Doctor Faustus Contents
- The Faust figure in European culture
- Social / political context
- Religious / philosophical context
- The theatrical context
- The texts of Doctor Faustus
- Prologue: Chorus one
- Scene one
- Scene two
- Scene three
- Scene four
- Scene five
- Chorus two
- Scene six
- Scene six, version B
- Scene seven
- Scene seven, version B
- Scene eight
- Scene eight, version B
- Chorus three
- Scene nine
- Scene nine, version B
- Scene ten
- Scene eleven
- Chorus four
- Scene twelve
- Scene thirteen
Between the thirteenth and sixteenth centuries there was a changing attitude to religion, part of a movement now known as the Renaissance (meaning re-birth). This affected many areas of life, from art to exploration.
The rebirth referred to is the rediscovery of classical literature (ancient Greek and Latin), philosophy and architecture. The study of these texts led many scholars to question the Church's long-standing claim that Christianity, represented by the Catholic Church, was the only guide on how to live and the only true path to salvation.
There was also a renewed interest in the individual human subject and humanist ideas, strengthened by the presence in Italy of Eastern scholars who fled to the west after the fall of Constantinople (the modern Istanbul) to the Turks in 1453, bringing with them important ancient manuscripts.
Printing: an information explosion
The spread of new knowledge was hugely accelerated by the invention of printing in Germany in the mid-fifteenth century (about 1450). In England, the first printing press was set up by William Caxton in London in 1476. The impact was like that of the internet today.
More on printing: Printing had actually been known in China for centuries, but not in Europe. Prior to this, information, including such lengthy works as the Bible, had to be copied out by hand. This was usually done in monasteries under the supervision of the Church. There were very few books available and they were very expensive. Hand-written manuscripts were so precious that few people, even the wealthy, owned any and books kept in churches or the libraries of the two universities in England (Oxford and Cambridge) were chained to prevent theft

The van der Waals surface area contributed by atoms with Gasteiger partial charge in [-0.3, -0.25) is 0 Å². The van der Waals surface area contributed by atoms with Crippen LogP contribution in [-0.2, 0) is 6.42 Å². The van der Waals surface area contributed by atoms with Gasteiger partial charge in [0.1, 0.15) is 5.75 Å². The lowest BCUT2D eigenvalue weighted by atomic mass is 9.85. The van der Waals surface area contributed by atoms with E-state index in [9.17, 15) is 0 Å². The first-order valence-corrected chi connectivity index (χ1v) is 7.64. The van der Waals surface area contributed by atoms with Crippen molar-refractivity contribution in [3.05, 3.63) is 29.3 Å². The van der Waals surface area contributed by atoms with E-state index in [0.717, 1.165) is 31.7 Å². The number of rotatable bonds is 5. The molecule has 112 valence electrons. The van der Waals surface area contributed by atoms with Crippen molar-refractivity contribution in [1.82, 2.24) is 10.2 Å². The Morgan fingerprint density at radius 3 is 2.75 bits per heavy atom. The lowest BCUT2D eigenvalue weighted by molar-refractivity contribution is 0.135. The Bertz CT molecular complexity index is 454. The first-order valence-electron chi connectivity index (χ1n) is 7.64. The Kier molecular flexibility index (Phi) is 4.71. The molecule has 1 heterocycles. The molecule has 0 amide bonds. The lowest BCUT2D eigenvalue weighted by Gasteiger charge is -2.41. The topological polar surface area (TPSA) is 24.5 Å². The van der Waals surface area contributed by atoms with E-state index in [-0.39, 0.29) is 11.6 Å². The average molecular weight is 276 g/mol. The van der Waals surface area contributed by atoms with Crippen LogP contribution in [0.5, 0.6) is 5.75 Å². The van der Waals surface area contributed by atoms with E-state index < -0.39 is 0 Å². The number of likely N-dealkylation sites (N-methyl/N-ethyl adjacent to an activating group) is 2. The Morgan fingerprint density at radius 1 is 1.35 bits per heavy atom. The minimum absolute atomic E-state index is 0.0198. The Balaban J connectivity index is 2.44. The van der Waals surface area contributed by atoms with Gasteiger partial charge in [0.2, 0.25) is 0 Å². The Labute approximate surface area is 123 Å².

Once material was easier to reproduce by printing, scholars could much more easily disseminate information. Adventurous new ideas could spread rapidly, including material criticising institutions such as the Church.
Marlowe's education and reading
See Author > Family, background and King's School and Marlowe and Corpus Christi College, Cambridge. It is interesting to note that, in Doctor Faustus, the gaining of knowledge from books is highly significant — an activity which, a little over a century earlier, would have been almost impossible.
Discovery and exploration
Frequently undertaken at this time were voyages to find out new sea-passages to China and India and to discover other continents. In England, some of the most famous names from the time of Marlowe are those of explorers such as Sir Walter Raleigh or Sir Francis Drake.
Developments in the visual arts
As interest grew in areas of life not governed by the Church, art also began to change. Previously, virtually all visual art in Western Europe had been religious, drawing its material from the Bible and from various versions of the lives of the saints. Bibles and prayer books were often richly decorated for the use of wealthy aristocratic families.
Much of this art was commissioned by the Church, for the decoration of cathedrals, churches, chapels and altars. Other works of art, usually commissioned by noble families, were for devotional purposes in private chapels or other rooms. Popular subjects included the Annunciation, the Nativity, the Madonna and Child, the visit of the Magi or Three Kings, the Crucifixion and the Resurrection. Lives of the many saints in the Catholic hierarchy were also painted, often for use in churches dedicated to their subject.
Patrons of the artists, ranging from popes and cardinals to monarchs and other powerful people, were sometimes included in the painting. It was assumed that, by commissioning work in this way, the artist's patrons would help ensure their own salvation.
Humanism in art
Religious paintings had often included ‘ordinary' people (even in religious paintings, pictures of the Madonna and Child would include realistic landscapes as a background) – spectators at the visit of the Three Kings, jeering crowds at the Crucifixion – but with the Renaissance there was a decisive shift towards more secular art.
Classical subjects began to assume equal importance with religious paintings. Scenes from the classical myths became enormously popular with patrons, artists and spectators.
These paintings also enabled artists to explore a wider range of subject-matter, since myths often function as a means of dramatising and interpreting human behaviour.
The Renaissance also brought an explosion of interest in the human form, derived from an admiration for rediscovered Greek and Roman statues. It soon came to be believed that these displayed a kind of ideal of the body to which artists turned with great enthusiasm
Two of the leading artists of the Renaissance, Leonard da Vinci (1452-1519) and Michelangelo (1475-1564), studied anatomy and worked from live models, producing brilliant and detailed sketches.
At the same time, strengthening a new sense of realism, came advances in the techniques of painting. In particular, a greater sophistication in perspective gave paintings a greater sense of the three-dimensional. This meant that figures and buildings looked less ‘flat' and appeared to be occupying real space.
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